A new study presented at the Congress of the European Academy of Neurology in Vienna has found an increased risk of certain neurological disorders in patients who have had COVID-19.
In particular, those who recovered were 3.5 times more likely to be diagnosed with Alzheimer’s disease and 2.6 times more likely to be diagnosed with Parkinson’s disease. In addition, they were 4.8 times more likely to have cerebral hemorrhage and 2.7 times more likely to develop ischemic stroke .
This data comes from an analysis of electronic health records for almost half of the total Danish population between 2020 and 2021.
Pardis Zarifkar of Copenhagen University Hospital notes that due to the huge prevalence of COVID-19, the baseline rates of neurodegenerative diseases could rise globally in the coming years.
The doctor added that with the exception of ischemic stroke, most neurological disorders after COVID-19 do not appear to be more common than after influenza or community-acquired bacterial pneumonia .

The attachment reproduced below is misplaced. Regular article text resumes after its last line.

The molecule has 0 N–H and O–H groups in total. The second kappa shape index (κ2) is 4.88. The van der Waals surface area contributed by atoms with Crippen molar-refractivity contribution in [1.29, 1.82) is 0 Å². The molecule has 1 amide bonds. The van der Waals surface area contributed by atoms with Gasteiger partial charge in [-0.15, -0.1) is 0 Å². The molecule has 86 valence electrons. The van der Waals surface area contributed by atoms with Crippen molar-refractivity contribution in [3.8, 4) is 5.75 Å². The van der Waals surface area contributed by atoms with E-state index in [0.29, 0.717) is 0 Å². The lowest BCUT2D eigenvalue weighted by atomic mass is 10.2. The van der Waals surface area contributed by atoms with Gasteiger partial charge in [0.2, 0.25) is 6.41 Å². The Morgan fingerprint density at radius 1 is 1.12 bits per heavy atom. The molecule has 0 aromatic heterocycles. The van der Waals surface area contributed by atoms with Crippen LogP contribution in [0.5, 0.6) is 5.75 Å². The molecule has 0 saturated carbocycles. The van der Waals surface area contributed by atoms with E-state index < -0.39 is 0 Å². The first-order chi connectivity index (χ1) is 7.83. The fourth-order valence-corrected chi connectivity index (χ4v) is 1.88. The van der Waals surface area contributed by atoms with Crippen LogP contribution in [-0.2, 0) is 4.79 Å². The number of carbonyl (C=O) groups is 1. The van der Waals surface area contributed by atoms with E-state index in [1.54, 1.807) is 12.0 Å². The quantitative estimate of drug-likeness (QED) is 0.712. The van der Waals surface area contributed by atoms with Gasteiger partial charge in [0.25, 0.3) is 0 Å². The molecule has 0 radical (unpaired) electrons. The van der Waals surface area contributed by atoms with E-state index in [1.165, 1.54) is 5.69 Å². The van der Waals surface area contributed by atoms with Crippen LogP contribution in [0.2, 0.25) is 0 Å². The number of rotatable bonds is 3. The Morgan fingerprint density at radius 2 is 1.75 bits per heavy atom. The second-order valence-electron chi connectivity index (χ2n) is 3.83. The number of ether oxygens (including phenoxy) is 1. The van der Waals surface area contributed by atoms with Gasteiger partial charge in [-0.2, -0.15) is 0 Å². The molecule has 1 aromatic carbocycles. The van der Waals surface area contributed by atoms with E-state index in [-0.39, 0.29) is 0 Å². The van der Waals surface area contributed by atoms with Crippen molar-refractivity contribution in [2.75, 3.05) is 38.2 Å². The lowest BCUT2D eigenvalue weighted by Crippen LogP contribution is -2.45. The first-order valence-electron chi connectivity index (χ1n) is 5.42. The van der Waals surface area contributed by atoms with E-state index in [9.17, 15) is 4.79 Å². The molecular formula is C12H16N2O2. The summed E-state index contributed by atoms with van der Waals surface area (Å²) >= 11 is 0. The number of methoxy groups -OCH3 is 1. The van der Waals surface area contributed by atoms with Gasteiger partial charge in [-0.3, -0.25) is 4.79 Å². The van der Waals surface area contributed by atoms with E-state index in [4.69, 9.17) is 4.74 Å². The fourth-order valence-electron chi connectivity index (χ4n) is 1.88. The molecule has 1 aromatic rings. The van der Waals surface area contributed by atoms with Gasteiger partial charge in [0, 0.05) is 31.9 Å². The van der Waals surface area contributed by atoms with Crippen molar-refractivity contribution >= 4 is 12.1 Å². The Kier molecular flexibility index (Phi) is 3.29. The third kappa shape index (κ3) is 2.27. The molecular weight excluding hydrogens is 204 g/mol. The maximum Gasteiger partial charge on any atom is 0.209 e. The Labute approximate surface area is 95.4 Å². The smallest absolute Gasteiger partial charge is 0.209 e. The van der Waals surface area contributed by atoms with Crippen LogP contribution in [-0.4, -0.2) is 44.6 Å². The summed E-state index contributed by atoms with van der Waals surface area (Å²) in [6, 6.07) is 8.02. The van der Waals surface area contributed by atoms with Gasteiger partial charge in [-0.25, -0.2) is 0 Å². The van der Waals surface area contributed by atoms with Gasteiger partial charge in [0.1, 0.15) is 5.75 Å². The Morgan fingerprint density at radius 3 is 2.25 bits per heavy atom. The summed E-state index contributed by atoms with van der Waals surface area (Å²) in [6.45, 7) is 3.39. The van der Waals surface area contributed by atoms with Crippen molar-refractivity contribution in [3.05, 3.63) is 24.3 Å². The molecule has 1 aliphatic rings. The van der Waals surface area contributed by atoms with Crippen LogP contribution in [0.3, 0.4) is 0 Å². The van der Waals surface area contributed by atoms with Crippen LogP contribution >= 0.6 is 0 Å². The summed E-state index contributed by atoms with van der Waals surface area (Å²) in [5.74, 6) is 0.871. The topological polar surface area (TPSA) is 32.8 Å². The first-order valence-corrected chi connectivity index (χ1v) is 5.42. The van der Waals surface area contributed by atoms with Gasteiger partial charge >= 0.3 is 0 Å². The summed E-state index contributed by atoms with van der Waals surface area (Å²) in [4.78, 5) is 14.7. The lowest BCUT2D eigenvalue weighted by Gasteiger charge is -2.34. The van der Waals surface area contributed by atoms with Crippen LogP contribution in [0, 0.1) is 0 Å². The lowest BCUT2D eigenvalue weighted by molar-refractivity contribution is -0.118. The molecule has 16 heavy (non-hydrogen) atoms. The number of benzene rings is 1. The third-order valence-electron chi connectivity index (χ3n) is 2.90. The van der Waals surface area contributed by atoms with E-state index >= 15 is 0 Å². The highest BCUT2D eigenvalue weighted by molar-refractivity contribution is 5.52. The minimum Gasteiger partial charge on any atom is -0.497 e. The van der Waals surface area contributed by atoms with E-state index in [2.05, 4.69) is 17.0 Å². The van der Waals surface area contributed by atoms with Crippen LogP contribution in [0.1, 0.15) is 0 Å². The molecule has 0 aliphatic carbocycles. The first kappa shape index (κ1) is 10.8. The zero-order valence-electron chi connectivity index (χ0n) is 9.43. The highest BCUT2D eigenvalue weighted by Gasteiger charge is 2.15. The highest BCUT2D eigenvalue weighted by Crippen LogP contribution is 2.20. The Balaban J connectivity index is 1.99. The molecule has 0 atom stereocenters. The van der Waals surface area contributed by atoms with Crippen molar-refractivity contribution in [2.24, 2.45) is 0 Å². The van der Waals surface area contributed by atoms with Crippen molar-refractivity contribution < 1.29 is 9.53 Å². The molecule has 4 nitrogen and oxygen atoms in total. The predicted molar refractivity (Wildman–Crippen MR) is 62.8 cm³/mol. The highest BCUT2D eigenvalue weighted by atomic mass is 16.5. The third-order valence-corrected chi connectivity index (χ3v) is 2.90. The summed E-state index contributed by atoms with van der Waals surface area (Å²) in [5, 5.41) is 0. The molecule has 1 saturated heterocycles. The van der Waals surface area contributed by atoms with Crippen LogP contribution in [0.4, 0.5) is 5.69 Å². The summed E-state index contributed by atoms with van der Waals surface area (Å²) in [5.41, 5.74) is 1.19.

For many years, the best-known hypothesis explaining the link between viral infections and neurodegeneration was that inflammation caused by infection can either initiate or accelerate the development of neurological disease. A review article published back in 2012 suggested that repeated viral infections could trigger a “cascade of events” typically seen in the earliest stages of neurodegeneration.
Sarah Imarcio of the charity Alzheimer’s Research UK added that the neurological conditions that cause dementia are caused by a combination of factors, from genetic predisposition to age and environmental conditions. Therefore, COVID-19 potentially plays a small role in an individual’s overall risk of developing these diseases.
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